Lethal Harbourages – Cost Effective Bed Bug Control?

Researchers have devised a simple, cost-effective approach to modern bed bug control. 

There is a significant need for cost-effective bed bug control, as the level of bed bug infestations in lower socioeconomic areas of the world can be significant. Indeed, the level of infestation in government housing in some areas of the US has to be seen to be believed! Whether it’s governments spending the money or the residents themselves, budget is tight.

But with the high levels of insecticide resistance in these same bed bug infestations, any bed bug control not only needs to be low cost but also needs to be highly effective. Researchers led by Stephen Doggett in Australia have been exploring the concept of ‘lethal harbourages’ as a solution to the problem.

The idea of lethal harbourages taps into bed bug thigmotactic behaviour – they like to be in contact with surfaces, so cracks and crevices make ideal harbourages. The researchers investigated the potential for an artificial harbourage pre-treated with insecticide to control bed bugs. The use of cardboard, cheap and readily available, proved ideal, with bed bugs easily squeezing into the flutes between the sheets of cardboard (pictured above).

Working with both susceptible and resistant strains of bed bugs, the researchers evaluated the cardboard harbourages with six different insecticidal dust formulations – two pyrethroids, two silicone dioxides, one diatomaceous earth and one fipronil. Bed bugs were placed in small areas with either a treated harbourage or control harbourage (with no insecticide). The bed bugs were free to choose to enter the harbourage. The silica dust formulation proved to be the most efficacious, with the highest dose delivering 100% mortality between 14-17 days after treatment, even on the insecticide-resistant strain.

Although it may appear unexpected, the pyrethroid dusts at the highest dose, particularly the deltamethrin dust, delivered a similar level of performance to the silica dusts over the same timeframe. However, pyrethroids should be relatively fast acting – they gained control of the susceptible bed bug strain in less than two days – so for the pyrethroid treatments to take 15 or so days to achieve 100% control of the resistant strain indicates that their performance was indeed sub-optimal. The authors also note that the resistant strain used in the trials was the Parramatta strain, which is only mildly resistant. Performance of pyrethroids would be expected to be significantly worse on more strongly resistant strains.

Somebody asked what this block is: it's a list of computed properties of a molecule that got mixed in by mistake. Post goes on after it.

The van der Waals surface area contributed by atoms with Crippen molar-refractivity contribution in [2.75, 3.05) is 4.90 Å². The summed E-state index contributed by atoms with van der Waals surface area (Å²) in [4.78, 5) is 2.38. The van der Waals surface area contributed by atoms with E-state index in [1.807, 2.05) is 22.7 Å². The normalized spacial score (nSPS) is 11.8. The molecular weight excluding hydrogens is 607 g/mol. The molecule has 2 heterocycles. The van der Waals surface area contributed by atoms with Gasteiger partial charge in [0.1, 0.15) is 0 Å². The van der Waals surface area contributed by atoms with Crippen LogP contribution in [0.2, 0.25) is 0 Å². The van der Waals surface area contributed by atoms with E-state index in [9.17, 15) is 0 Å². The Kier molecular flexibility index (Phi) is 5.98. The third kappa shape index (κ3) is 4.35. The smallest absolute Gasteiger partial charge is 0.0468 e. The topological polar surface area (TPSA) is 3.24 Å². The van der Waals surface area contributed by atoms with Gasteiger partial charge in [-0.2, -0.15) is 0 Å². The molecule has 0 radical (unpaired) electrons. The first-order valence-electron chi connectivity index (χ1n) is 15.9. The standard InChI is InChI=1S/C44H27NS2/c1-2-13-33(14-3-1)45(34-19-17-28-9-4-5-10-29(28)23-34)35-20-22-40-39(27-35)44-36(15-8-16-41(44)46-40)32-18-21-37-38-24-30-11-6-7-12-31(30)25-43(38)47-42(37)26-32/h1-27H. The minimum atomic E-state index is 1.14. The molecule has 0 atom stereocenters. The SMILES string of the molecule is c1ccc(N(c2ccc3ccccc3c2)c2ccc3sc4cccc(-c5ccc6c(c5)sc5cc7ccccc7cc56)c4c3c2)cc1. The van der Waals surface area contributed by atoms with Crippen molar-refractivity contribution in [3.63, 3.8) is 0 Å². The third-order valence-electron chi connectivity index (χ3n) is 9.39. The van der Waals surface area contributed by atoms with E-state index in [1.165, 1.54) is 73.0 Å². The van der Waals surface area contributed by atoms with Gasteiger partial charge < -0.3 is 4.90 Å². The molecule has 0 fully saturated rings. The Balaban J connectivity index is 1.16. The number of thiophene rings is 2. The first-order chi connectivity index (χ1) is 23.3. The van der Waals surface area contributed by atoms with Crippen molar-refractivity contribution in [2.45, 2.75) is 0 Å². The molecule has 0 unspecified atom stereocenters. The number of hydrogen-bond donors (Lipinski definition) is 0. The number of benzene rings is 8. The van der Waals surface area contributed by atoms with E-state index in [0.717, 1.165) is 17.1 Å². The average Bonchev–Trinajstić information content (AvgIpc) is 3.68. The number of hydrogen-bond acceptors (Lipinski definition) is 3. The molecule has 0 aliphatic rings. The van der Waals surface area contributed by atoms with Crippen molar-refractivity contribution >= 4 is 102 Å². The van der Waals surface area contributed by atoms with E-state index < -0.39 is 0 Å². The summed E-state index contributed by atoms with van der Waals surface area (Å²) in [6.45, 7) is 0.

The researchers also took the leading dust product – a silica dust – and applied the product to half the harbourages in a larger arena. Within 21 days all the bed bugs were dead. Over the same time period less than 10% of the bed bugs in the control arena had died.

The authors report this as an encouraging proof of concept, but state that field trials are required to understand their potential in practice. A number of studies would be required to understand the impact of lethal harbourage size, material, design, location of traps and number used, both as a preventative measure and in a curative treatment. Nevertheless, this study shows encouraging laboratory performance from what should be a low-cost bed bug control tool.


Further reading: Kerdsawang J., Dang K., Chareonviriyaphap T., Doggett S.L. (2023). Laboratory Insecticide efficacy trials of lethal harborages for control of the common bed bug, Cimex lectularius (Hemiptera: Cimicidae). Insects, 14: 814.